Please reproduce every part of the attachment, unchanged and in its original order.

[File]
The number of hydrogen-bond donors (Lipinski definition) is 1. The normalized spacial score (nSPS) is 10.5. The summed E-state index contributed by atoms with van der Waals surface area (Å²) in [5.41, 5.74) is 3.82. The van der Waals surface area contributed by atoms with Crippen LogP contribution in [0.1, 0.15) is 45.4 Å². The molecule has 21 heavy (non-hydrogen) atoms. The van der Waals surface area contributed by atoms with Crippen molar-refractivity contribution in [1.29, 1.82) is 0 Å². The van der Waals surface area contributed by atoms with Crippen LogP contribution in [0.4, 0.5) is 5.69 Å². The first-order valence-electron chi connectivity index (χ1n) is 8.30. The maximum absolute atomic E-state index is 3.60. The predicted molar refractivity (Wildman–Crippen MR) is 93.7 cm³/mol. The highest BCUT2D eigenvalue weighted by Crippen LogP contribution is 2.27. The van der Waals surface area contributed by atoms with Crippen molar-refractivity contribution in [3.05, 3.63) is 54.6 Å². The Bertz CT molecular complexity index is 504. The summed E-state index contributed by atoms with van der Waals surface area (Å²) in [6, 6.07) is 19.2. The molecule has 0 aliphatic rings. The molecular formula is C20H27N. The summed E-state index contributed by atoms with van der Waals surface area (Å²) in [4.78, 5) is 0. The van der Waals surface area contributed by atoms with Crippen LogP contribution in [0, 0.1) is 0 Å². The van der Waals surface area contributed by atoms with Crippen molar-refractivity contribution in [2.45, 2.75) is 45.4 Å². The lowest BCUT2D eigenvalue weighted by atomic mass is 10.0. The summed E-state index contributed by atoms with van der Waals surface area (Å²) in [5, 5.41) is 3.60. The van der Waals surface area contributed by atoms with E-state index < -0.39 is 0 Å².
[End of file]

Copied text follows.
The number of hydrogen-bond donors (Lipinski definition) is 1. The normalized spacial score (nSPS) is 10.5. The summed E-state index contributed by atoms with van der Waals surface area (Å²) in [5.41, 5.74) is 3.82. The van der Waals surface area contributed by atoms with Crippen LogP contribution in [0.1, 0.15) is 45.4 Å². The molecule has 21 heavy (non-hydrogen) atoms. The van der Waals surface area contributed by atoms with Crippen molar-refractivity contribution in [1.29, 1.82) is 0 Å². The van der Waals surface area contributed by atoms with Crippen LogP contribution in [0.4, 0.5) is 5.69 Å². The first-order valence-electron chi connectivity index (χ1n) is 8.30. The maximum absolute atomic E-state index is 3.60. The predicted molar refractivity (Wildman–Crippen MR) is 93.7 cm³/mol. The highest BCUT2D eigenvalue weighted by Crippen LogP contribution is 2.27. The van der Waals surface area contributed by atoms with Crippen molar-refractivity contribution in [3.05, 3.63) is 54.6 Å². The Bertz CT molecular complexity index is 504. The summed E-state index contributed by atoms with van der Waals surface area (Å²) in [6, 6.07) is 19.2. The molecule has 0 aliphatic rings. The molecular formula is C20H27N. The summed E-state index contributed by atoms with van der Waals surface area (Å²) in [4.78, 5) is 0. The van der Waals surface area contributed by atoms with Crippen LogP contribution in [0, 0.1) is 0 Å². The van der Waals surface area contributed by atoms with Crippen molar-refractivity contribution in [2.45, 2.75) is 45.4 Å². The lowest BCUT2D eigenvalue weighted by atomic mass is 10.0. The summed E-state index contributed by atoms with van der Waals surface area (Å²) in [5, 5.41) is 3.60. The van der Waals surface area contributed by atoms with E-state index < -0.39 is 0 Å².